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FLEXO Magazine : March 2009
INDUSTRY INDICATORS of course, scarcity will also cause prices to go up. Over the long term, however, the purpose of the policy is to mitigate some of the environmental effects and incentivize conservation of resources. Technology will go a long way in providing solutions to and oppor- tunities associated with Ecoflation. Furthermore, some companies and industries stand to gain from this changing business landscape if they are more efficient and innovative than their competitors. RESOURCES AT RISK While putting together the report, WRI examined publicly available commodity price forecasts from leading government and academic institutions that account for anticipated demo- graphic and economic changes, such as the growth of the middle classes in China and India. However, these forecasts do not include some of the environmental risks and opportunities that are important to the Ecoflation scenario. Building off leading research and expert opinions, WRI calculated how new environ- mental policies and climate change may lead to changes in the commodity prices of oil, natural gas, electricity, cereals, soybeans, palm oil, and wood and paper products. This information was then applied to six representative firms in the fast-moving consumer goods (FMCG) sector. Each com- pany had a global presence, with the majority of revenues and as- sets in North America and Europe. The study analyzes the firms' total delivered costs (TDC), which includes the cost of goods sold (COGS) and logistics, based on proprietary spending data and public financial statements. The published report finds that, five to 10 years in the future, certain key commodities will face an ad- ditional increase in cost that will translate into a hit on earnings if nothing is done to address the risks of Ecoflation. For example, in the Ecoflation scenario, all paper packaging in the FMCG sector becomes sustainably certified or contain at least 80 percent post-consumer fiber. This is driven largely by the corporate environmental policies of major consumer products companies, regulations such as the new Lacey Act amendment, and green consumer demand. WRI estimates an impact on pulp prices from sustainability certification of up to 5 percent. Although the costs of certification vary greatly by scale, region, and forest, one recent estimate for forests in North America shows that FSC-certified softwoods cost 2 to 3 percent more to produce. The WRI study assumes that this cost is likely to increase slightly in the future as demand drives new forests to become certified, many of which will likely be more expen- sive to certify if lower-cost options have already been certified. The greater impact on paper packaging prices may come from an increase in energy prices resulting from new climate change regulations, especially for mills heavily dependent on fossil fuels. This is especially true for recycled paper markets as recovered fiber is generally more energy intensive to produce than virgin pulp. The energy and resource efficiency of operations will become even more important drivers of competitiveness in an Ecoflation future. THE TURNAROUND In general, the first thing for any firm to do is to look at the major emerging environmental issues and determine which ones may become material in the future. A first place to identify risks is with energy sourcing and consumption, especially as legisla- tive action on climate change becomes more likely in the U.S.. Wherever a company can increase energy efficiency, water effi- ciency, and material efficiency, it will lessen its exposure and thus the potential supply/cost shock in the future. This is common sense and is hardly a new concept for well-run operations. It's also important to understand the supply chain and know where materials are coming from. For example, companies need to ensure that all wood fiber is not coming from forest regions heavily exposed to climate change risks. In a highly publicized case, forests in British Columbia, Canada are being decimated by the pine beetle which is thriving due to warmer winter condi- tions. Responsible and strategic sourcing that appropriately miti- gates potential risks by seeking geographical diversity in com- modity purchasing and allows for materials substitution where possible (e.g. soy instead of petroleum for ink resins) will go a long way to reducing the costs associated with Ecoflation. Ecoflation is not only about costs but also about opportunity. In a case study highlighted in the report, Procter and Gamble built basic efficiency and conservation programs that not only MARCH 2009 - www.flexography.org FLEXO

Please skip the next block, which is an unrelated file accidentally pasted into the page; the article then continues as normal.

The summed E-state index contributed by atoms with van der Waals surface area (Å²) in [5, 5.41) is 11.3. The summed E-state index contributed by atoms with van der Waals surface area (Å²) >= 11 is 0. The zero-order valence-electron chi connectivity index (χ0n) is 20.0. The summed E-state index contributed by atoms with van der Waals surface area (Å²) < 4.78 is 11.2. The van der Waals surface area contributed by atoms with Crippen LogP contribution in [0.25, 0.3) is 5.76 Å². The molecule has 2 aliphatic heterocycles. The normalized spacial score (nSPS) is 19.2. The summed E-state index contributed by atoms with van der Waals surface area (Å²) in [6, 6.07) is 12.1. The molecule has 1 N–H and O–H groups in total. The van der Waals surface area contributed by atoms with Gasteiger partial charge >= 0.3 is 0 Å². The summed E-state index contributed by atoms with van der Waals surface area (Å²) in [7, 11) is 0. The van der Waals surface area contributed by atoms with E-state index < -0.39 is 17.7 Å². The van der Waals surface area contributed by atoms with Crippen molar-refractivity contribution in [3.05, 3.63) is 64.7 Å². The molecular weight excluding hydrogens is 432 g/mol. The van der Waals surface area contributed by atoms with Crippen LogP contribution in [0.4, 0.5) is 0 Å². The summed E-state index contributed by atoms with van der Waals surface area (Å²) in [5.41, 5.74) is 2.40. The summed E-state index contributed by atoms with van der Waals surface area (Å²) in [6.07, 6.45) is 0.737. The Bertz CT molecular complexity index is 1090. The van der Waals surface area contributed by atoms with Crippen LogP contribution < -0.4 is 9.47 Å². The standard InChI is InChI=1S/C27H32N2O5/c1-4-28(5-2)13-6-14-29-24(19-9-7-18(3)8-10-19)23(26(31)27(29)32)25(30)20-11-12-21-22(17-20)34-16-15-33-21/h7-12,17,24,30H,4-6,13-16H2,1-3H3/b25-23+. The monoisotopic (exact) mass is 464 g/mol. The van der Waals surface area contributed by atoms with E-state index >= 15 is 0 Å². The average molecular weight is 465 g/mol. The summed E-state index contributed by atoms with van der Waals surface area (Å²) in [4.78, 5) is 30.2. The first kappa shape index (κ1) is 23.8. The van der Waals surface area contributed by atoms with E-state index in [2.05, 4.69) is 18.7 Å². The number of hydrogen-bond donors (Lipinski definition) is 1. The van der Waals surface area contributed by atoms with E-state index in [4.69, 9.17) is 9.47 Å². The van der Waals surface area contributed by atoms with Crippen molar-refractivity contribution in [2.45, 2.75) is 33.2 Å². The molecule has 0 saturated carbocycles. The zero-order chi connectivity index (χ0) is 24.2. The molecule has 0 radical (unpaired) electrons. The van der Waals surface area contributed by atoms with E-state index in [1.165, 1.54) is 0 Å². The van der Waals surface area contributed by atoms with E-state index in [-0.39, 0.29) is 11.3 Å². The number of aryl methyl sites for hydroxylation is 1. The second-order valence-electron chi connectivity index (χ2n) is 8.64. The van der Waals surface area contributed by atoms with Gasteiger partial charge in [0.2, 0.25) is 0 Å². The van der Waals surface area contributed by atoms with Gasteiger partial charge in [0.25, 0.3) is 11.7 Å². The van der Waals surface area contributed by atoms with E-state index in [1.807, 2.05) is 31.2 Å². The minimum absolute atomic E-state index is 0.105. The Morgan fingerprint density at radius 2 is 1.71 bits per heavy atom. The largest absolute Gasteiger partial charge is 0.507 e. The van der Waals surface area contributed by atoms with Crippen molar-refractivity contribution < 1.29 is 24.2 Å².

Sustainable Winter 2009